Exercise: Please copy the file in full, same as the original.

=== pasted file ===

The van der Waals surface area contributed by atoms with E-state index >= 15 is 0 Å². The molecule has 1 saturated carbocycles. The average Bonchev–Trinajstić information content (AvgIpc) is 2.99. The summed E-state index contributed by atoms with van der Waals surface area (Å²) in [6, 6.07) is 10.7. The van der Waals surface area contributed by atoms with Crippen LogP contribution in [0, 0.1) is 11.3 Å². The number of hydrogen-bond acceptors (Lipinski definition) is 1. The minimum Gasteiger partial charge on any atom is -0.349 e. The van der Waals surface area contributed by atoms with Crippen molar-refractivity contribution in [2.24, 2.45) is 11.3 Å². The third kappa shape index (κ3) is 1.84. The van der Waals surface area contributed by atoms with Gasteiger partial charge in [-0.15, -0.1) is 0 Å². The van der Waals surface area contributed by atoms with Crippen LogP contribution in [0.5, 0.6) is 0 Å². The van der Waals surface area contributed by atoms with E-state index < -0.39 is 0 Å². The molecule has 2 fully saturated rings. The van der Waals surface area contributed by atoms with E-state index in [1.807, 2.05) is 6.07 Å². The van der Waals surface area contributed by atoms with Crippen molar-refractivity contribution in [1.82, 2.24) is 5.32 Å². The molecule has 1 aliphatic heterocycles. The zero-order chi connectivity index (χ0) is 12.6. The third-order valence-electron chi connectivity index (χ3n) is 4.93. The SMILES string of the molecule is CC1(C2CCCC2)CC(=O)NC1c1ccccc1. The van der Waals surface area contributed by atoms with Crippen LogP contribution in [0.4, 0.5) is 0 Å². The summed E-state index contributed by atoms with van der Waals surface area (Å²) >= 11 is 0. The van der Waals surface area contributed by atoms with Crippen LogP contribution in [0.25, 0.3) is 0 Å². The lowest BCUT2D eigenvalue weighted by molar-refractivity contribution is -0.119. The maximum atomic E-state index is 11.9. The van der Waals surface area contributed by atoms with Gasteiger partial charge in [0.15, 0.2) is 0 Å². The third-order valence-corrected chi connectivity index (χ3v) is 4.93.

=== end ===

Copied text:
The van der Waals surface area contributed by atoms with E-state index >= 15 is 0 Å². The molecule has 1 saturated carbocycles. The average Bonchev–Trinajstić information content (AvgIpc) is 2.99. The summed E-state index contributed by atoms with van der Waals surface area (Å²) in [6, 6.07) is 10.7. The van der Waals surface area contributed by atoms with Crippen LogP contribution in [0, 0.1) is 11.3 Å². The number of hydrogen-bond acceptors (Lipinski definition) is 1. The minimum Gasteiger partial charge on any atom is -0.349 e. The van der Waals surface area contributed by atoms with Crippen molar-refractivity contribution in [2.24, 2.45) is 11.3 Å². The third kappa shape index (κ3) is 1.84. The van der Waals surface area contributed by atoms with Gasteiger partial charge in [-0.15, -0.1) is 0 Å². The van der Waals surface area contributed by atoms with Crippen LogP contribution in [0.5, 0.6) is 0 Å². The van der Waals surface area contributed by atoms with E-state index < -0.39 is 0 Å². The molecule has 2 fully saturated rings. The van der Waals surface area contributed by atoms with E-state index in [1.807, 2.05) is 6.07 Å². The van der Waals surface area contributed by atoms with Crippen molar-refractivity contribution in [1.82, 2.24) is 5.32 Å². The molecule has 1 aliphatic heterocycles. The zero-order chi connectivity index (χ0) is 12.6. The third-order valence-electron chi connectivity index (χ3n) is 4.93. The SMILES string of the molecule is CC1(C2CCCC2)CC(=O)NC1c1ccccc1. The van der Waals surface area contributed by atoms with Crippen LogP contribution in [0.4, 0.5) is 0 Å². The summed E-state index contributed by atoms with van der Waals surface area (Å²) >= 11 is 0. The van der Waals surface area contributed by atoms with Crippen LogP contribution in [0.25, 0.3) is 0 Å². The lowest BCUT2D eigenvalue weighted by molar-refractivity contribution is -0.119. The maximum atomic E-state index is 11.9. The van der Waals surface area contributed by atoms with Gasteiger partial charge in [0.15, 0.2) is 0 Å². The third-order valence-corrected chi connectivity index (χ3v) is 4.93.